D.I. Kim Stone #11 by Angela Marsons
Publsihed on: July 11, 2019
Are all the books in the D.I. Kim Stone series this good? Child’s Play is my first Angela Marsons book to read and review and true to the words on the cover – I couldn’t put it down.
Finally we’re playing a game. A game that I have chosen. I give one last push of the roundabout and stand back. ‘You really should have played with me,’ I tell her again although I know she can no longer hear.
Late one summer evening, Detective Kim Stone arrives at Haden Hill Park to the scene of a horrific crime: a woman in her sixties tied to a swing with barbed wire and an X carved into the back of her neck.
The victim, Belinda Evans, was a retired college Professor of Child Psychology. As Kim and her team search her home, they find an overnight bag packed and begin to unravel a complex relationship between Belinda and her sister Veronica.
Then two more bodies are found bearing the same distinctive markings, and Kim knows she is on the hunt for a ritualistic serial killer. Linking the victims, Kim discovers they were involved in annual tournaments for gifted children and were on their way to the next event.
With DS Penn immersed in the murder case of a young man, Kim and her team are already stretched and up against one of the most ruthless killer’s they’ve ever encountered. The clues lie in investigating every child who attended the tournaments, dating back decades.
Faced with hundreds of potential leads and a bereaved sister who is refusing to talk, can Kim get inside the mind of a killer and stop another murder before it’s too late?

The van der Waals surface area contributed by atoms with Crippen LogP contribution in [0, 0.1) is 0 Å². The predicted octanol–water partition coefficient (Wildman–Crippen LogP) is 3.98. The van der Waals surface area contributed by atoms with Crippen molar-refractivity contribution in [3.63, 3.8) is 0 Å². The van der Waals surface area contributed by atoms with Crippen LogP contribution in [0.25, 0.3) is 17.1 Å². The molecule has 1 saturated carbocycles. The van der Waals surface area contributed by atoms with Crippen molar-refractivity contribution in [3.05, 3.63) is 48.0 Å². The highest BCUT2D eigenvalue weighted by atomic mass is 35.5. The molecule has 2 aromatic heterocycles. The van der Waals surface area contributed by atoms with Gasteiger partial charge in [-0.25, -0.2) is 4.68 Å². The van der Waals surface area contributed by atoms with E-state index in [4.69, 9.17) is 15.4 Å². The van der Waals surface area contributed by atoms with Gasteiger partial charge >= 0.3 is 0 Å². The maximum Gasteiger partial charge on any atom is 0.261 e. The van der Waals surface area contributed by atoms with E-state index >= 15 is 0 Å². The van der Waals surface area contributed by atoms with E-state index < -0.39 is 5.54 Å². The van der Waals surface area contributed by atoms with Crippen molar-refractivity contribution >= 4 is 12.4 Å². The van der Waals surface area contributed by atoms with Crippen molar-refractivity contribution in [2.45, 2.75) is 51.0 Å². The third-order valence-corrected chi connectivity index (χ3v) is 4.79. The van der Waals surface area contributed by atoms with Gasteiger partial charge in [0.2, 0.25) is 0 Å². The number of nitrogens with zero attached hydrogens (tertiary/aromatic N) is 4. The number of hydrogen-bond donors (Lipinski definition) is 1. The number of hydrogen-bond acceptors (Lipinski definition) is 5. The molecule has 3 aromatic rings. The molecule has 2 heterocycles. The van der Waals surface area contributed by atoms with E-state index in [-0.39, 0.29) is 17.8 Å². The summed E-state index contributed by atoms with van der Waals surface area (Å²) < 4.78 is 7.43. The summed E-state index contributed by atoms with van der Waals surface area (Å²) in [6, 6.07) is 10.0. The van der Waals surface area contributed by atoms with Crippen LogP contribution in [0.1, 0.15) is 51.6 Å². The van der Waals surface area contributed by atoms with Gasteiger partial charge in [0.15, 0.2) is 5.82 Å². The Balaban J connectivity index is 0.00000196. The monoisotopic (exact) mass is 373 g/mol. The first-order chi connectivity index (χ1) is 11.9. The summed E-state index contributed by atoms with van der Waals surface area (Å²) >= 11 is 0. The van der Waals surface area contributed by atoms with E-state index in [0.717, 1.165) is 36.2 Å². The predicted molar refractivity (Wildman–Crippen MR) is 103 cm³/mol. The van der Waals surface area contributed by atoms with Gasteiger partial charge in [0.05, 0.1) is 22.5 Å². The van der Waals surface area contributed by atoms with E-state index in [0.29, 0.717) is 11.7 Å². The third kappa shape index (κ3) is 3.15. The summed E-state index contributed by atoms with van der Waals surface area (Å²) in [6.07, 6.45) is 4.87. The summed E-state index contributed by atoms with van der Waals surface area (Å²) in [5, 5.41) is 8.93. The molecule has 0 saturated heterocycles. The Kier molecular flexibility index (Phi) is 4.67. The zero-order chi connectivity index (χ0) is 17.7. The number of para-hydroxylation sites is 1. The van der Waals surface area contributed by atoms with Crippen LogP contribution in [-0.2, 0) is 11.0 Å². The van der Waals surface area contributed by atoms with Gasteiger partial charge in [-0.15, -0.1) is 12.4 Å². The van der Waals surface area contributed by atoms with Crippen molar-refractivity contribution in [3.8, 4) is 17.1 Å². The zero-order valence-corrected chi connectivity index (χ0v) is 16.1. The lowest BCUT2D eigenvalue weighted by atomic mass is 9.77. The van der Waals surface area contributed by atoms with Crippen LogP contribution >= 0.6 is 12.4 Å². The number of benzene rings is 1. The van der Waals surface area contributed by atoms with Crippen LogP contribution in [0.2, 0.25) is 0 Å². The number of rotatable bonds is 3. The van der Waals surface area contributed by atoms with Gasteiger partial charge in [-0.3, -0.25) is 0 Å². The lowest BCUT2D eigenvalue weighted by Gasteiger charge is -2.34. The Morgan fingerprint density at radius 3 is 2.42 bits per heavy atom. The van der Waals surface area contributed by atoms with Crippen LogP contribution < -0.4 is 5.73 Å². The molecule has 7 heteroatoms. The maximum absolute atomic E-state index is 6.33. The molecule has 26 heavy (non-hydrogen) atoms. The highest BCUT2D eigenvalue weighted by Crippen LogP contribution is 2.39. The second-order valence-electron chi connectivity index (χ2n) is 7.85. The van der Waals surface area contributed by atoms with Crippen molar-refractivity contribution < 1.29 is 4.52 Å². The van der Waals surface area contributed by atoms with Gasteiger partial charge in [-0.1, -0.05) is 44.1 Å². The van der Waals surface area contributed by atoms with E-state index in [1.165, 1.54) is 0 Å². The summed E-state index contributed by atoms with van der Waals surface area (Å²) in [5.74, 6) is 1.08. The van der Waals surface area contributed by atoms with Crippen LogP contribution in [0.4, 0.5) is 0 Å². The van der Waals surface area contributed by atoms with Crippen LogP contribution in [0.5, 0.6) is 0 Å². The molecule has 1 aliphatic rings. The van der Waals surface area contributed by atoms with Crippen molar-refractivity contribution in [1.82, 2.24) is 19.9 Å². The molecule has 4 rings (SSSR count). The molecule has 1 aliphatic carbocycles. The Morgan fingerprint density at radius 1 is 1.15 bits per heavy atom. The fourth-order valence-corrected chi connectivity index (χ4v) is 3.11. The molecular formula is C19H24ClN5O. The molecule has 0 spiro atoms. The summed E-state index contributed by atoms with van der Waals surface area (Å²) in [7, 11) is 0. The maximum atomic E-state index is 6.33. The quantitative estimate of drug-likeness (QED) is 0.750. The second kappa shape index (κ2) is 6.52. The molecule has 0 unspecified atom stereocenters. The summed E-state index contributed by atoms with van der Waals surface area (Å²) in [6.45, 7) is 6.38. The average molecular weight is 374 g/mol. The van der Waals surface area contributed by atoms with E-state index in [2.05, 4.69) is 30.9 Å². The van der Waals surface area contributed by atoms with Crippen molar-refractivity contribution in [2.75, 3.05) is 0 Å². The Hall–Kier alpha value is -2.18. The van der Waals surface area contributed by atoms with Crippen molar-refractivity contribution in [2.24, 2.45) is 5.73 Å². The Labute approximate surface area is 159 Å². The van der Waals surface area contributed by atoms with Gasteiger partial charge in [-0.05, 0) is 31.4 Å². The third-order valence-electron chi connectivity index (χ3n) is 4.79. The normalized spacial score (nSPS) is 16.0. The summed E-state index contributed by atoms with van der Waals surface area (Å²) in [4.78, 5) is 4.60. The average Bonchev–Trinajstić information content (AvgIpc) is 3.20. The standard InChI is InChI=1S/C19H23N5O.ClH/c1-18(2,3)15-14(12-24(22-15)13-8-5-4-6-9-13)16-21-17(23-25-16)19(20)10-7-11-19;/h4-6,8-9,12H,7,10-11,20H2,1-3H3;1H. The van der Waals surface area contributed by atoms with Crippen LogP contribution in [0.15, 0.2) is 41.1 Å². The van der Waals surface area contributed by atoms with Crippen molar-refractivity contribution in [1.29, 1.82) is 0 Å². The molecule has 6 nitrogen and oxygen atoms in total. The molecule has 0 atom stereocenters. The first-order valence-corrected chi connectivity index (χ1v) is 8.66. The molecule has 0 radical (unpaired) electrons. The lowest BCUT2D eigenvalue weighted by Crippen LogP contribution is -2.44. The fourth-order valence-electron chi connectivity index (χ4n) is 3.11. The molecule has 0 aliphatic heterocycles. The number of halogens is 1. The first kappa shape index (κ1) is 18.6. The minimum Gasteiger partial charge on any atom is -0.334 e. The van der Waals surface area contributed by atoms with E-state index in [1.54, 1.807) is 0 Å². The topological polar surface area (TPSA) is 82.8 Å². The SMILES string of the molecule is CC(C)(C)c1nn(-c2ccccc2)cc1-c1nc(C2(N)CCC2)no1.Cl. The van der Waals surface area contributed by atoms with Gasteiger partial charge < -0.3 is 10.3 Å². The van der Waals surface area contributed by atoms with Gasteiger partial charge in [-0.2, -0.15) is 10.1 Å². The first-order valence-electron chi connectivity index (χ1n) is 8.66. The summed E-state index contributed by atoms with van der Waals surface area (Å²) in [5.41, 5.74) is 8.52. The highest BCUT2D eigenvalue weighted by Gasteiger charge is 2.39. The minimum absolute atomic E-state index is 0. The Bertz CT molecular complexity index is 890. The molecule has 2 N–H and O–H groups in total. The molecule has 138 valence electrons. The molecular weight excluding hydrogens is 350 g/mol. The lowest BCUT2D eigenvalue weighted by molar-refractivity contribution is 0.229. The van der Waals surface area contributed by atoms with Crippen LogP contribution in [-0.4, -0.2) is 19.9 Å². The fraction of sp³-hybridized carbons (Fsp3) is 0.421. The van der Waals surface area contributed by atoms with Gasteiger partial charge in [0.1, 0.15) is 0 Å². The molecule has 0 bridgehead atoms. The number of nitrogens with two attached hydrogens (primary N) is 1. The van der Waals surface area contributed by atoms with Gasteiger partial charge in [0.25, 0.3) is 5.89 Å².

I was hooked at the prologue. The unsettling setup scene for this detective book/thriller was very disturbing, yet I found myself deeply engrossed in it. The mental picture painted in my mind was haunting my thoughts as I read through it. Even now as I write the review I still see what my mind created through the words of the book.
Child’s Play follows two different story lines and investigations. The main story begins by introducing us to the victim’s sister. A sister who isn’t cooperative at all, but why? And that’s what D.I. Stone can’t quite make sense of. She’s uncooperative in a way that immediately tells you there is an underlying tone of dislike between the sisters that goes beyond normal personality differences. No, this sibling relationship was complex and strange and down right bizarre. So bizarre that it was captivating and became a mystery unto itself. DI Stone and her crew can feel it too and continue trying to unravel this relationship if they don’t necessarily feel it relates directly to the murder. Even now after I have read the book I look back at this unique bond between the two and have so many questions that I still want explained. The book does eventually address most, but there are some that linger in my head unanswered.
The second story line is one that surprised me. Penn is on loan to his old team so he can attend the trial of a man they arrested for murder. But barely before this trial gets underway little things start to unravel or change suddenly forcing the question “What is going on?” or “What is causing these events to occur now – during the trial?” What surprised me was how much I enjoyed this second mystery and when the book switched over to it I was just as engaged as I was in the main story line.
Overall, I appreciated all the research that went into this novel, plus I learned some new facts about child prodigies that I did not previously know. Facts that had me going to wiki to look up and find more information on.
I highly recommend this book to everyone. But, of course, especially for those who like detective stories, police procedurals, and serial killer mysteries.
Thank you to NetGalley and Bookouture for my advanced copy of this book to read. All opinions expressed are my own.